Have you ever avoided to try certain dish just because you thought you won’t like it? Or to wear a certain outfit just because you believed you’re not slim/tall/tan enough to pull it off? And then someone talked you into it, and you were surprised how wonderful it tasted/fitted?
I probably wouldn’t have tried chicken curry if my sister hadn’t insisted. Nor would I have bought a golden skirt. But that’s another story.
The point is, designers and architects are a lot like my sister. They are pretty bold decision makers. They want to take an interior (or family weeknight dinner) to the next level.
And maybe you won’t like some of them. Maybe you’ll believe them to be over-designed, or too minimalist. And that’s ok. Because even though we strongly believe there’s an objective way to observe an interior and see if the design is good or not, the fact is, our emotions and our taste affect the way we see things.
Yet, even though we maybe don’t like the style of an apartment, it is so important to really study its details. There’s always something to learn from professional architects, just trust us on this one.
Remember that time we learned how to place a washing machine in the dead corner of the L-shaped kitchen? We would miss that ingenious solution if we had focused on the fact we don’t really like OSB in interiors. Okay, we loved it from the very beginning, but you see what we mean.
Here’s the thing. We love to experiment, and we love to see projects of architects who experiment. Who use a lot of textures and materials and manage to combine the impossible. And this usually goes for bathrooms and kitchens, probably because there’s a lot of details to experiment with. Continue reading “Why we think you shouldn’t settle for subtle grouts”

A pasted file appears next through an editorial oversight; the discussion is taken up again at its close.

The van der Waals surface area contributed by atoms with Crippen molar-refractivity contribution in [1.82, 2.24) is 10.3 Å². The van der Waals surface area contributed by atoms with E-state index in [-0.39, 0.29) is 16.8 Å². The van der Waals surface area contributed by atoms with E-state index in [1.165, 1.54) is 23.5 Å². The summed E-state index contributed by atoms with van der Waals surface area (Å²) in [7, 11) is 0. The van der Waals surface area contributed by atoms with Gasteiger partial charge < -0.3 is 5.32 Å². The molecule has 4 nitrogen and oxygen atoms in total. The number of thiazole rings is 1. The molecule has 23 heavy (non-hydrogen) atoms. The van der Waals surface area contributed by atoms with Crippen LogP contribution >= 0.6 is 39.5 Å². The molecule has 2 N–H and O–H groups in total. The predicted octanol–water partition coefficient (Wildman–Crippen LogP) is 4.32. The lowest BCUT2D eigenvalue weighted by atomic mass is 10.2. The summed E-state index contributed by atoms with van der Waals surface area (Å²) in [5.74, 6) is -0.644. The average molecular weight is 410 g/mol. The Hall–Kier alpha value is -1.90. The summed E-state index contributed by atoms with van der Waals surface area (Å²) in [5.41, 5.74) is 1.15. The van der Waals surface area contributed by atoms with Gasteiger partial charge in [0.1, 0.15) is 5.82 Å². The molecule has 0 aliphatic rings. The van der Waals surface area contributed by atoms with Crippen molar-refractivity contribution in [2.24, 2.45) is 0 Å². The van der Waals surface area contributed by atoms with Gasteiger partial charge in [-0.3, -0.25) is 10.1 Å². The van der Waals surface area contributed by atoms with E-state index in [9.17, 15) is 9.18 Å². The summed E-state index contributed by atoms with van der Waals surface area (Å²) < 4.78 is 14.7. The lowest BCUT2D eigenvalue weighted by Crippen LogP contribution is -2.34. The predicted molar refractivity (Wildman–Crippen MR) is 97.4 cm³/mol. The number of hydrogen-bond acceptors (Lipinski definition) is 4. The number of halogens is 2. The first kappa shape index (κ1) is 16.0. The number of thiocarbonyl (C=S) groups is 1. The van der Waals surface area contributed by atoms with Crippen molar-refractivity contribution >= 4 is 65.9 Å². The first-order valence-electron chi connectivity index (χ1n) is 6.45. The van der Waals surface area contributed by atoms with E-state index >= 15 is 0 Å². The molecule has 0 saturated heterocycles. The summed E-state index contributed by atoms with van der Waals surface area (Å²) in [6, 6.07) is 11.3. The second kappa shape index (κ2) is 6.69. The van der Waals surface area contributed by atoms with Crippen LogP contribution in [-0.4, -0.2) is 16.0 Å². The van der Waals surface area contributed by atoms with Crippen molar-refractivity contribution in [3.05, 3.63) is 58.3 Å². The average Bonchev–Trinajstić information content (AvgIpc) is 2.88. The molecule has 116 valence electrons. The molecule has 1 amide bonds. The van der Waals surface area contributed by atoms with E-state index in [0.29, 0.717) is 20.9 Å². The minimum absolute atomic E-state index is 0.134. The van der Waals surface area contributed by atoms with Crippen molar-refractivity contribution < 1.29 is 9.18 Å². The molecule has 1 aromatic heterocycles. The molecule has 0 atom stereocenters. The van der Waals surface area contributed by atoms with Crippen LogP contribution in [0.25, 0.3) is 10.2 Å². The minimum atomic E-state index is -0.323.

Designing a small bathroom is always a challenge.
The reason is pretty simple: to design a functional bathroom means to respect some common dimensions of fixtures and space between them.
Now, there may be a lot of things you want to place in a bathroom. But the key is to start simple. And basically, a bathroom consists of three elements: a toilet, a sink, and a shower. Maybe, in the end, you’ll have a toilet, a bidet, a bathtub and double sink – it depends on the size of your bathroom as well as your preferences. But if you think about it, those are just variations of the three basic elements. At the beginning of a design process, you have to start with the minimum number of elements. Continue reading “Step by step guide to a small bathroom design”
We feel like everybody wants to remodel their bathroom. There are few most common reasons:
- Plumbing system is old and needs to be replaced
- It’s cluttered and the layout is not really functional
- It’s ugly
Whatever the reason, we get it. Bathrooms used to be treated (and sometimes still are, even in new buildings) as utility rooms, there wasn’t really any difference between toilet and bathroom, except in size. It is not unusual to have a basket of dirty laundry, washing machine, and dryer as well as all detergent bottles, in the bathroom – the same space where you should be able to take a long relaxing bubble bath while drinking champagne. Continue reading “How to remodel a bathroom”
One of our favorite things to hear from a client is: “I would like to have a shower instead of a bathtub.”
You see, a problem with reconstructions is that almost every time we have space that is too small for our client’s wishes. And the thing with bathroom is that in order to make it functional, we have to respect some common dimensions of fixtures and space between them. Do you remember our post about a functional kitchen? Standard dimension of a piece of furniture or fixture can be very frustrating because sometimes you just don’t have those extra 5 centimeters. Continue reading “How to design a shower”